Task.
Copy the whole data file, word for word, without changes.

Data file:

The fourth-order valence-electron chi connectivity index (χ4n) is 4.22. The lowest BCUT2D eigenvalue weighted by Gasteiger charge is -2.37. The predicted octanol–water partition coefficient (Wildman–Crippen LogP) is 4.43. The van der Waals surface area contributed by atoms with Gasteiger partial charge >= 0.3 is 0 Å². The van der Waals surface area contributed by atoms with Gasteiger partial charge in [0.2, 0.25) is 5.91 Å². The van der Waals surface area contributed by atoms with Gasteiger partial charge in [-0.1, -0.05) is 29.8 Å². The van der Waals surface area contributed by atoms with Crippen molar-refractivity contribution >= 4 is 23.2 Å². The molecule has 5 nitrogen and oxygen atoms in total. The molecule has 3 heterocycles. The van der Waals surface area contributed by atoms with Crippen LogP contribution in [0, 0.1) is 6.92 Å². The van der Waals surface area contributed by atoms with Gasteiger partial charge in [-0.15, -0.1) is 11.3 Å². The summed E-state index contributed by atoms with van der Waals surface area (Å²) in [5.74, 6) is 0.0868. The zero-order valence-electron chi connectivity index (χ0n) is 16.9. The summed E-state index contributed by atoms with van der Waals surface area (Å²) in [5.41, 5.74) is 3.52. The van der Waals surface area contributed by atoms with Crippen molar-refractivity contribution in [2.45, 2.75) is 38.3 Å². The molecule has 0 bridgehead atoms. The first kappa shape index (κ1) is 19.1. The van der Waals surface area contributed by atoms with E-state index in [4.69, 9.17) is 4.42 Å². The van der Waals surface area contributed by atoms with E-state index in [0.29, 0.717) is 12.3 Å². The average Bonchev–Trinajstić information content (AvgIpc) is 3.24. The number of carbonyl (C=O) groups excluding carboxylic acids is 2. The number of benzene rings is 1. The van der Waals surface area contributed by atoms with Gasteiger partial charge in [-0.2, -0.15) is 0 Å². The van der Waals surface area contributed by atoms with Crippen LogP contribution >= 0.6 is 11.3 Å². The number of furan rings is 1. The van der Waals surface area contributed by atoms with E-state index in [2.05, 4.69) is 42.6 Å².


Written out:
The fourth-order valence-electron chi connectivity index (χ4n) is 4.22. The lowest BCUT2D eigenvalue weighted by Gasteiger charge is -2.37. The predicted octanol–water partition coefficient (Wildman–Crippen LogP) is 4.43. The van der Waals surface area contributed by atoms with Gasteiger partial charge >= 0.3 is 0 Å². The van der Waals surface area contributed by atoms with Gasteiger partial charge in [0.2, 0.25) is 5.91 Å². The van der Waals surface area contributed by atoms with Gasteiger partial charge in [-0.1, -0.05) is 29.8 Å². The van der Waals surface area contributed by atoms with Crippen molar-refractivity contribution >= 4 is 23.2 Å². The molecule has 5 nitrogen and oxygen atoms in total. The molecule has 3 heterocycles. The van der Waals surface area contributed by atoms with Crippen LogP contribution in [0, 0.1) is 6.92 Å². The van der Waals surface area contributed by atoms with Gasteiger partial charge in [-0.15, -0.1) is 11.3 Å². The summed E-state index contributed by atoms with van der Waals surface area (Å²) in [5.74, 6) is 0.0868. The zero-order valence-electron chi connectivity index (χ0n) is 16.9. The summed E-state index contributed by atoms with van der Waals surface area (Å²) in [5.41, 5.74) is 3.52. The van der Waals surface area contributed by atoms with Crippen molar-refractivity contribution in [2.45, 2.75) is 38.3 Å². The molecule has 0 bridgehead atoms. The first kappa shape index (κ1) is 19.1. The van der Waals surface area contributed by atoms with E-state index in [4.69, 9.17) is 4.42 Å². The van der Waals surface area contributed by atoms with E-state index in [0.29, 0.717) is 12.3 Å². The average Bonchev–Trinajstić information content (AvgIpc) is 3.24. The number of carbonyl (C=O) groups excluding carboxylic acids is 2. The number of benzene rings is 1. The van der Waals surface area contributed by atoms with Gasteiger partial charge in [-0.2, -0.15) is 0 Å². The van der Waals surface area contributed by atoms with Crippen LogP contribution >= 0.6 is 11.3 Å². The number of furan rings is 1. The van der Waals surface area contributed by atoms with E-state index in [2.05, 4.69) is 42.6 Å².